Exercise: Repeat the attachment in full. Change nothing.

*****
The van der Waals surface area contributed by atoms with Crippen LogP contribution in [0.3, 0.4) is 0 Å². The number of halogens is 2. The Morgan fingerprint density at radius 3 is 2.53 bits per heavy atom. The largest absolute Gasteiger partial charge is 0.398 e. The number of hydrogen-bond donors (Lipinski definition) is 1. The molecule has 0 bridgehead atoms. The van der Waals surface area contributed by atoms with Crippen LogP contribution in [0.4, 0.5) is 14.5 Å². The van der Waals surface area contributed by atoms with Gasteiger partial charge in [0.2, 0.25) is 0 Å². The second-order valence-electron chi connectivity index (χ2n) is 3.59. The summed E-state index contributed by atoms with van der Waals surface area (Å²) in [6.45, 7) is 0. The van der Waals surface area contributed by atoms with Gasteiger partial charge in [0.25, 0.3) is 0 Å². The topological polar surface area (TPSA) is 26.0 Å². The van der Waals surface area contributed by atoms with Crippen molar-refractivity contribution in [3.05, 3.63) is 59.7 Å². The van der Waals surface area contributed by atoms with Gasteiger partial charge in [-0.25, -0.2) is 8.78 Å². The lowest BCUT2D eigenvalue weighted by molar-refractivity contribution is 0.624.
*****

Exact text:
The van der Waals surface area contributed by atoms with Crippen LogP contribution in [0.3, 0.4) is 0 Å². The number of halogens is 2. The Morgan fingerprint density at radius 3 is 2.53 bits per heavy atom. The largest absolute Gasteiger partial charge is 0.398 e. The number of hydrogen-bond donors (Lipinski definition) is 1. The molecule has 0 bridgehead atoms. The van der Waals surface area contributed by atoms with Crippen LogP contribution in [0.4, 0.5) is 14.5 Å². The van der Waals surface area contributed by atoms with Gasteiger partial charge in [0.2, 0.25) is 0 Å². The second-order valence-electron chi connectivity index (χ2n) is 3.59. The summed E-state index contributed by atoms with van der Waals surface area (Å²) in [6.45, 7) is 0. The van der Waals surface area contributed by atoms with Gasteiger partial charge in [0.25, 0.3) is 0 Å². The topological polar surface area (TPSA) is 26.0 Å². The van der Waals surface area contributed by atoms with Crippen molar-refractivity contribution in [3.05, 3.63) is 59.7 Å². The van der Waals surface area contributed by atoms with Gasteiger partial charge in [-0.25, -0.2) is 8.78 Å². The lowest BCUT2D eigenvalue weighted by molar-refractivity contribution is 0.624.